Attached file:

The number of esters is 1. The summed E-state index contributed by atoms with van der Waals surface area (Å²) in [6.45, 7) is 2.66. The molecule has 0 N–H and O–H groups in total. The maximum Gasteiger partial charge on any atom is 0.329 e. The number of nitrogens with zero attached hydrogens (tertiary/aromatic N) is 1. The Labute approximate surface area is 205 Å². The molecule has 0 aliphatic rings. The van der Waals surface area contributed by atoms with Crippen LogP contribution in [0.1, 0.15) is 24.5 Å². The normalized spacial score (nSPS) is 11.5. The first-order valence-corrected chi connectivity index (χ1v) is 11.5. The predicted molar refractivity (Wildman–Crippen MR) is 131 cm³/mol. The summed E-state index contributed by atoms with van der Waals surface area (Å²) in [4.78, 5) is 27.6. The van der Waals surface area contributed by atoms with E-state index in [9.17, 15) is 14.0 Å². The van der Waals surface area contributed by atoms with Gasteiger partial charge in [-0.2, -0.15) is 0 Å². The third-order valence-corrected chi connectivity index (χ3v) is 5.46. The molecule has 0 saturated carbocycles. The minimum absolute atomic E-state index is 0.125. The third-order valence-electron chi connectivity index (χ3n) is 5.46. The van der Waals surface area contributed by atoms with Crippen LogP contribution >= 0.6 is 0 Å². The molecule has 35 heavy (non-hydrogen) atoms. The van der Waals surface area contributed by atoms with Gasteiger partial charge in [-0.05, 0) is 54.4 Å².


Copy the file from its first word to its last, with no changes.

The number of esters is 1. The summed E-state index contributed by atoms with van der Waals surface area (Å²) in [6.45, 7) is 2.66. The molecule has 0 N–H and O–H groups in total. The maximum Gasteiger partial charge on any atom is 0.329 e. The number of nitrogens with zero attached hydrogens (tertiary/aromatic N) is 1. The Labute approximate surface area is 205 Å². The molecule has 0 aliphatic rings. The van der Waals surface area contributed by atoms with Crippen LogP contribution in [0.1, 0.15) is 24.5 Å². The normalized spacial score (nSPS) is 11.5. The first-order valence-corrected chi connectivity index (χ1v) is 11.5. The predicted molar refractivity (Wildman–Crippen MR) is 131 cm³/mol. The summed E-state index contributed by atoms with van der Waals surface area (Å²) in [4.78, 5) is 27.6. The van der Waals surface area contributed by atoms with E-state index in [9.17, 15) is 14.0 Å². The van der Waals surface area contributed by atoms with Gasteiger partial charge in [-0.2, -0.15) is 0 Å². The third-order valence-corrected chi connectivity index (χ3v) is 5.46. The molecule has 0 saturated carbocycles. The minimum absolute atomic E-state index is 0.125. The third-order valence-electron chi connectivity index (χ3n) is 5.46. The van der Waals surface area contributed by atoms with Crippen LogP contribution >= 0.6 is 0 Å². The molecule has 35 heavy (non-hydrogen) atoms. The van der Waals surface area contributed by atoms with Gasteiger partial charge in [-0.05, 0) is 54.4 Å².